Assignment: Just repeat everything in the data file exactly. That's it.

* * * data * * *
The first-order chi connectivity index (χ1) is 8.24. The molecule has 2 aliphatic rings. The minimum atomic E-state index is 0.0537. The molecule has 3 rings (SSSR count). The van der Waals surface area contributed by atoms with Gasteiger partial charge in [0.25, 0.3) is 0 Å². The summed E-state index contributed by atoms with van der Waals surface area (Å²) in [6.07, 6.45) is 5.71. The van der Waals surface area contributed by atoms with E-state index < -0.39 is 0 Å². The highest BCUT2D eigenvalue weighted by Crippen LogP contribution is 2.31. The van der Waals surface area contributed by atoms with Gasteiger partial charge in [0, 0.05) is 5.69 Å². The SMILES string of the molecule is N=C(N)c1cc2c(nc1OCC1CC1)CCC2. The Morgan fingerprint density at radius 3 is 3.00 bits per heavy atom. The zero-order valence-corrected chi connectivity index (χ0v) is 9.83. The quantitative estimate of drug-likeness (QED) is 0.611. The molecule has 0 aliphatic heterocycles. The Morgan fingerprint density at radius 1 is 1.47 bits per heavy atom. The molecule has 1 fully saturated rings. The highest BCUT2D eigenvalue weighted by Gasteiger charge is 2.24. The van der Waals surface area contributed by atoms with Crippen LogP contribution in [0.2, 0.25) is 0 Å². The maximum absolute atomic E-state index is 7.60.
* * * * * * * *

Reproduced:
The first-order chi connectivity index (χ1) is 8.24. The molecule has 2 aliphatic rings. The minimum atomic E-state index is 0.0537. The molecule has 3 rings (SSSR count). The van der Waals surface area contributed by atoms with Gasteiger partial charge in [0.25, 0.3) is 0 Å². The summed E-state index contributed by atoms with van der Waals surface area (Å²) in [6.07, 6.45) is 5.71. The van der Waals surface area contributed by atoms with E-state index < -0.39 is 0 Å². The highest BCUT2D eigenvalue weighted by Crippen LogP contribution is 2.31. The van der Waals surface area contributed by atoms with Gasteiger partial charge in [0, 0.05) is 5.69 Å². The SMILES string of the molecule is N=C(N)c1cc2c(nc1OCC1CC1)CCC2. The Morgan fingerprint density at radius 3 is 3.00 bits per heavy atom. The zero-order valence-corrected chi connectivity index (χ0v) is 9.83. The quantitative estimate of drug-likeness (QED) is 0.611. The molecule has 0 aliphatic heterocycles. The Morgan fingerprint density at radius 1 is 1.47 bits per heavy atom. The molecule has 1 fully saturated rings. The highest BCUT2D eigenvalue weighted by Gasteiger charge is 2.24. The van der Waals surface area contributed by atoms with Crippen LogP contribution in [0.2, 0.25) is 0 Å². The maximum absolute atomic E-state index is 7.60.